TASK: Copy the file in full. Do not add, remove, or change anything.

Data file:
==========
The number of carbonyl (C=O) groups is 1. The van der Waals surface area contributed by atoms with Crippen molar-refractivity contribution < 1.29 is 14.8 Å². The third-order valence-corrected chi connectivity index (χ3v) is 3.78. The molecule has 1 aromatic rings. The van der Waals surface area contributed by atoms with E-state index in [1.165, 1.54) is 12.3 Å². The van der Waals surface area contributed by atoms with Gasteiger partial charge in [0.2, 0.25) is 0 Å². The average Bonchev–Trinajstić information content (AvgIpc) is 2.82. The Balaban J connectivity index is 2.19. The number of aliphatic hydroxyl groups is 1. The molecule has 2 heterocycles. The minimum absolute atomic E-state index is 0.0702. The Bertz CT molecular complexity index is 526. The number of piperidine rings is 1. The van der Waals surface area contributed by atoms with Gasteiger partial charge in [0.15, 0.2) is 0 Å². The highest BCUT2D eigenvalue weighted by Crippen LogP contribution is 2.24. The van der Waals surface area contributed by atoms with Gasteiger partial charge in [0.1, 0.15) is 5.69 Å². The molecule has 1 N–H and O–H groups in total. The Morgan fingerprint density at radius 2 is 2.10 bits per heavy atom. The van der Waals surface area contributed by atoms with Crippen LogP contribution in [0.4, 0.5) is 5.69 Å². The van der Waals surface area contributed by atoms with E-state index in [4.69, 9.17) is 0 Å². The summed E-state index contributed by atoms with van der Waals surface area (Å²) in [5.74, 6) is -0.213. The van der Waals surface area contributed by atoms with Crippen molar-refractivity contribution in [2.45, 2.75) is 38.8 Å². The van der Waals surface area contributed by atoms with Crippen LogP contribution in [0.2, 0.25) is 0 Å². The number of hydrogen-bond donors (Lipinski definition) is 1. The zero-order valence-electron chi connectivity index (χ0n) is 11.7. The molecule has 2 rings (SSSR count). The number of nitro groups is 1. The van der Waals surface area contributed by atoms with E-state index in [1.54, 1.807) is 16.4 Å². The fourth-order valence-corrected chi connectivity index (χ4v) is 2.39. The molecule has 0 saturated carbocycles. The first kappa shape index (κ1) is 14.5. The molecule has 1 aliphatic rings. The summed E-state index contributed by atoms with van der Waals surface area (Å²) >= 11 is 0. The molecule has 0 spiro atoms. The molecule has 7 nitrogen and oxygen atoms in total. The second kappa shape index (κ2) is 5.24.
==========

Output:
The number of carbonyl (C=O) groups is 1. The van der Waals surface area contributed by atoms with Crippen molar-refractivity contribution < 1.29 is 14.8 Å². The third-order valence-corrected chi connectivity index (χ3v) is 3.78. The molecule has 1 aromatic rings. The van der Waals surface area contributed by atoms with E-state index in [1.165, 1.54) is 12.3 Å². The van der Waals surface area contributed by atoms with Gasteiger partial charge in [0.2, 0.25) is 0 Å². The average Bonchev–Trinajstić information content (AvgIpc) is 2.82. The Balaban J connectivity index is 2.19. The number of aliphatic hydroxyl groups is 1. The molecule has 2 heterocycles. The minimum absolute atomic E-state index is 0.0702. The Bertz CT molecular complexity index is 526. The number of piperidine rings is 1. The van der Waals surface area contributed by atoms with Gasteiger partial charge in [0.15, 0.2) is 0 Å². The highest BCUT2D eigenvalue weighted by Crippen LogP contribution is 2.24. The van der Waals surface area contributed by atoms with Gasteiger partial charge in [0.1, 0.15) is 5.69 Å². The molecule has 1 N–H and O–H groups in total. The Morgan fingerprint density at radius 2 is 2.10 bits per heavy atom. The van der Waals surface area contributed by atoms with Crippen LogP contribution in [0.4, 0.5) is 5.69 Å². The van der Waals surface area contributed by atoms with E-state index in [4.69, 9.17) is 0 Å². The summed E-state index contributed by atoms with van der Waals surface area (Å²) in [5.74, 6) is -0.213. The van der Waals surface area contributed by atoms with Crippen molar-refractivity contribution in [2.45, 2.75) is 38.8 Å². The van der Waals surface area contributed by atoms with Crippen LogP contribution in [0.2, 0.25) is 0 Å². The number of hydrogen-bond donors (Lipinski definition) is 1. The zero-order valence-electron chi connectivity index (χ0n) is 11.7. The molecule has 2 rings (SSSR count). The number of nitro groups is 1. The van der Waals surface area contributed by atoms with E-state index in [1.54, 1.807) is 16.4 Å². The fourth-order valence-corrected chi connectivity index (χ4v) is 2.39. The molecule has 0 saturated carbocycles. The first kappa shape index (κ1) is 14.5. The molecule has 1 aliphatic rings. The summed E-state index contributed by atoms with van der Waals surface area (Å²) >= 11 is 0. The molecule has 0 spiro atoms. The molecule has 7 nitrogen and oxygen atoms in total. The second kappa shape index (κ2) is 5.24.